(From the Lilavati of Bhaskara (1150 A.D. ).)
4. In the forest 37 heaps of wood apples were seen by the
travelers. After 17 fruits were removed, the remainder
was divided evenly among persons.
79 What is the share
obtained by each? (Mahaviracarya)
5. l4x  45y = 11 .
5.
a =
£ . Suppose that £ has been reduced to that p and q are
2
q then divides p . But since p and q have no common factors,
q must divide p and q must actually be 1 . (If not q is a
and m = 2a
2 2
n = a^ + b^ .
29
Then
(1) a =
3? and
+i An 
■*/
=
(2) b m2
Since b is rational
p P
(3) 4n  m = c , where c is some rational integer.
Substituting (3) in (2) we have
(4) b  ± c .
P P
The equation (3) can be written 4n = m + c
This means that m and c are either both even or both odd.
They cannot both be odd.
Exercise 1.
Prove that the sum of the square of two odd numbers is not a
multiple of 4 .
Therefore both m and c are even and a and b are rational
integers.
We have then in both cases that a and b must be rational
integers and we are now able to say that the Gaussian integers are
complex of the form
numbers a + bi where a and b are actually
rational integers.
It is easy to check that the sum, difference, and product of
two Gaussian integers is a Gaussian integer.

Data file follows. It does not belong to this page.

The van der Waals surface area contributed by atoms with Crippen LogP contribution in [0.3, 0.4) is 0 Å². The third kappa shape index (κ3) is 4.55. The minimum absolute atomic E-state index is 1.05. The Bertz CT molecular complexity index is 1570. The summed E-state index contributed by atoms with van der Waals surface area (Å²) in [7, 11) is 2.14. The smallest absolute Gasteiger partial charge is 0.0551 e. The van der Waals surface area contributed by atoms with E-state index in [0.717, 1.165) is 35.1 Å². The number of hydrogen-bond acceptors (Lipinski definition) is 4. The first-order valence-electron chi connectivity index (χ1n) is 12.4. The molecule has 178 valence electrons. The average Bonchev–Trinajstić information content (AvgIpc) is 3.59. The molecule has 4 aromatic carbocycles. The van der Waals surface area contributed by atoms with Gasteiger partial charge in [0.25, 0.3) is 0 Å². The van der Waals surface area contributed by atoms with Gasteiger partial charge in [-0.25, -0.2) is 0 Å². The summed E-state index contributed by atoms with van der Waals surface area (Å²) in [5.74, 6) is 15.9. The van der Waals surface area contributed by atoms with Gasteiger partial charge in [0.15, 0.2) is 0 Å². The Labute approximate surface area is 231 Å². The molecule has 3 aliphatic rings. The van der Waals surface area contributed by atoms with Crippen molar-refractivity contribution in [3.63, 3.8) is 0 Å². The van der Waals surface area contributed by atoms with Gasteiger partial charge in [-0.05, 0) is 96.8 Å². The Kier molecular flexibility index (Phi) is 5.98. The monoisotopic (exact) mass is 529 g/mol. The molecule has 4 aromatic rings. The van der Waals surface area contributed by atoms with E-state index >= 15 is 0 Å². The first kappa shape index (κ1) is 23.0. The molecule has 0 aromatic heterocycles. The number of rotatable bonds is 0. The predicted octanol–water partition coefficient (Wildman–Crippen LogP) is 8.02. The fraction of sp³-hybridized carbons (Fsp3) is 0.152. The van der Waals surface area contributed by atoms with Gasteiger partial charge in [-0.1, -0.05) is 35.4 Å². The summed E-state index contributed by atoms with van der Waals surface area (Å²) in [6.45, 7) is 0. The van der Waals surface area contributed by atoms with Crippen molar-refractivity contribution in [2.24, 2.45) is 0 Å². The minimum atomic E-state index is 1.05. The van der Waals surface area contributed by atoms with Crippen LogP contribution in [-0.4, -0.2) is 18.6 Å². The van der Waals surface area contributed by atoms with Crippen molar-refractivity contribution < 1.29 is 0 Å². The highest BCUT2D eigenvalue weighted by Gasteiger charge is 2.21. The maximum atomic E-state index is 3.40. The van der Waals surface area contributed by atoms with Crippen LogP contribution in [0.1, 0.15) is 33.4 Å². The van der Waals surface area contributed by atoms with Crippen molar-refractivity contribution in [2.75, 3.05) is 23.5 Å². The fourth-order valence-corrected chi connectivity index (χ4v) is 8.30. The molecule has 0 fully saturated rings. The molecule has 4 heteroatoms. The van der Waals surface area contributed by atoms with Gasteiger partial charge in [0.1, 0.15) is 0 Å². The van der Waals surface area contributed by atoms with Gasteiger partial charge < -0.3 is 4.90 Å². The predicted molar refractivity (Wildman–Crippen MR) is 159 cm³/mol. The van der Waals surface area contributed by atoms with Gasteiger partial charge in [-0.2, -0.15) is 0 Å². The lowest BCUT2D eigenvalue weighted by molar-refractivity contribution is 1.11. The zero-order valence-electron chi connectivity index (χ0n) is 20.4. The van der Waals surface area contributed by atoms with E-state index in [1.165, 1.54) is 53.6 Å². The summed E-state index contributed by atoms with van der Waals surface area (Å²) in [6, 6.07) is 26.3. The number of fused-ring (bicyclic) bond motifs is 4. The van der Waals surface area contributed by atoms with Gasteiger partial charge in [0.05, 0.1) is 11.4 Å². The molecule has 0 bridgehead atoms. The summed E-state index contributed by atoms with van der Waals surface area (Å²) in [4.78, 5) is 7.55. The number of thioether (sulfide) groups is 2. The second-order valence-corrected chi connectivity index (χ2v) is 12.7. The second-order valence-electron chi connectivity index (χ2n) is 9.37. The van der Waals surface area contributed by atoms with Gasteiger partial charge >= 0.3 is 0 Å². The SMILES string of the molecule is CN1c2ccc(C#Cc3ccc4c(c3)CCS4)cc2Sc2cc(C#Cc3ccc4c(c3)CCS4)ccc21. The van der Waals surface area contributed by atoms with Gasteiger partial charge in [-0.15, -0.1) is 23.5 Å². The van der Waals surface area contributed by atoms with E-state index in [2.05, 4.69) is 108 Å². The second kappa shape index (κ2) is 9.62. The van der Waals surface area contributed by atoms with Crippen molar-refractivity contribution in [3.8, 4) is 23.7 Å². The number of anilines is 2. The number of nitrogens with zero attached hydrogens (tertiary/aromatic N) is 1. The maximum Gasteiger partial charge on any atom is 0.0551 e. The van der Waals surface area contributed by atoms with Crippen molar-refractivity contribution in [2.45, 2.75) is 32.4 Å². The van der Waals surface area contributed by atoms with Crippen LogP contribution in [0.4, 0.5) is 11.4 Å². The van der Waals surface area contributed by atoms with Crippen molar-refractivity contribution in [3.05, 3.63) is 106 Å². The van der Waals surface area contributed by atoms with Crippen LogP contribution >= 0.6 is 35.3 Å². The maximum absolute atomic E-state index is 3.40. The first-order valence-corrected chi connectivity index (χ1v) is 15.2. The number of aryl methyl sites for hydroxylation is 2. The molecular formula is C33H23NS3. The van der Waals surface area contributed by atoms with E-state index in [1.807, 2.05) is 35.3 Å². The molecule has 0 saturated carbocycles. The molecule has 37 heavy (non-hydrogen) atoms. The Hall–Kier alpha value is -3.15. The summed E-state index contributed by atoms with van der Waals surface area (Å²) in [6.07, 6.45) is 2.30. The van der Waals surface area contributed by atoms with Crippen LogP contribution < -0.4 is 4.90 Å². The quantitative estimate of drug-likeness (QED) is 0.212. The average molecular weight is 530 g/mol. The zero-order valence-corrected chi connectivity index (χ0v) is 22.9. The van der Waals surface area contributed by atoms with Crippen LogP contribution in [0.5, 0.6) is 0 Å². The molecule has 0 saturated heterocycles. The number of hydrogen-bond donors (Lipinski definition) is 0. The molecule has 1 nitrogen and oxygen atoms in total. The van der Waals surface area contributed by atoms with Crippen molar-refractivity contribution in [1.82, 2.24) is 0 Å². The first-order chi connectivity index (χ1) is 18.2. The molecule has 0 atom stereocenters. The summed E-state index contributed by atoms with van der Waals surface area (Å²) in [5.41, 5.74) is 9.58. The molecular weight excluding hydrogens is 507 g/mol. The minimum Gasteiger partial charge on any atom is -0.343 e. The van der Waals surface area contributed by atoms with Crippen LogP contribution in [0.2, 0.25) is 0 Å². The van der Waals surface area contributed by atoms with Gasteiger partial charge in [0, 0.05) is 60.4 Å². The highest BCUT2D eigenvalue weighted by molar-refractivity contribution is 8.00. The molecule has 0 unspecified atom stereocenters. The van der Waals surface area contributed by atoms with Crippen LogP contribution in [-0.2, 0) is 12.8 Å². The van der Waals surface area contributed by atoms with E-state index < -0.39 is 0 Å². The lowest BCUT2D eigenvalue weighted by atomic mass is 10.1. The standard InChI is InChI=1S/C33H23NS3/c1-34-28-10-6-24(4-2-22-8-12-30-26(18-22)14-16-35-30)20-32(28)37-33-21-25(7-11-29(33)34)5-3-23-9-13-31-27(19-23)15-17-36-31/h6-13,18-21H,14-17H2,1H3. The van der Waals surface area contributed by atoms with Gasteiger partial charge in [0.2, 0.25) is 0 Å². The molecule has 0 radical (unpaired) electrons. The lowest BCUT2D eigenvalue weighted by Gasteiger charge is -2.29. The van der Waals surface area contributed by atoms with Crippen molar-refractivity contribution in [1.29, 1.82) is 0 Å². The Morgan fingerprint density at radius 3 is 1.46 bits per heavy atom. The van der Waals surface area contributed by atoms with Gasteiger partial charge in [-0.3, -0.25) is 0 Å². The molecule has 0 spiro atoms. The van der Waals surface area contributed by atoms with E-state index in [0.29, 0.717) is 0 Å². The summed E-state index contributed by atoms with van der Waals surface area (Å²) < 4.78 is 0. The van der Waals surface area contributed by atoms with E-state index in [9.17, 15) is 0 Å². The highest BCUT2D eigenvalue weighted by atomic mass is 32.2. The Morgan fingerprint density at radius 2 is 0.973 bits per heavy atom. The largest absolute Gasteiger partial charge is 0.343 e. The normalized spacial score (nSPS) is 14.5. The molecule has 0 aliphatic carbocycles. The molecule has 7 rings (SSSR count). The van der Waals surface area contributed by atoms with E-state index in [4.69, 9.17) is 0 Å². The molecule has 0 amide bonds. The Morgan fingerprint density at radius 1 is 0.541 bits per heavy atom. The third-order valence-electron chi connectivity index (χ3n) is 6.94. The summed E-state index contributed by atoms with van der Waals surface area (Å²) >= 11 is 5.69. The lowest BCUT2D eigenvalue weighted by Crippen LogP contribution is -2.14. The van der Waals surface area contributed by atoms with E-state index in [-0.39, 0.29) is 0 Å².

Exercise 2.
Show that the sum, difference, and product of two Gaussian
integers is a Gaussian integer.
We see then that our new integers behave at least in these
respects like ordinary rational integers. When we come to division
we must look a little more closely.
Exercise 3.
Is the quotient of two rational integers a rational integer?
Justify your answer.
Exercise 4.
Is the quotient of two Gaussian integers a Gaussian integer?
Justify your answer.
30
previous exercise shows us that division is not always
The
possible in the set of Gaussian integers. Let us then define
division for Gaussian integers precisely. We say that the Gaussian
integer <* is divisible by the Gaussian integer (3 if there is a
Gaussian integer If such that c* =
(5 }f
Example 1 .
Is 2 + 3i divisible by 1 '+ i ?
SOLUTION:
If3i is divisible by 1
2 + + i , then there must be a
Gaussian integer x + yi such that
(1 + i)(x + yi) = 2 + 3i .
Then (x  y) + (x + y) i = 2 + 3i and
x  y = 2 ,
x + y = 3 .
x = 5 y = I
Since these are the only possible values for x and y if
x + yi satisfies the original equation, and since these are not
rational integers, our answer is "No, 2 + 3i is not divisible
by 1 + i
."
Exercise 5
Is 2 + 3i divisible by 2  3i ? by i ?
Exercise 6.
Is 3 + 11i divisible by 2 + 3i ? by i ?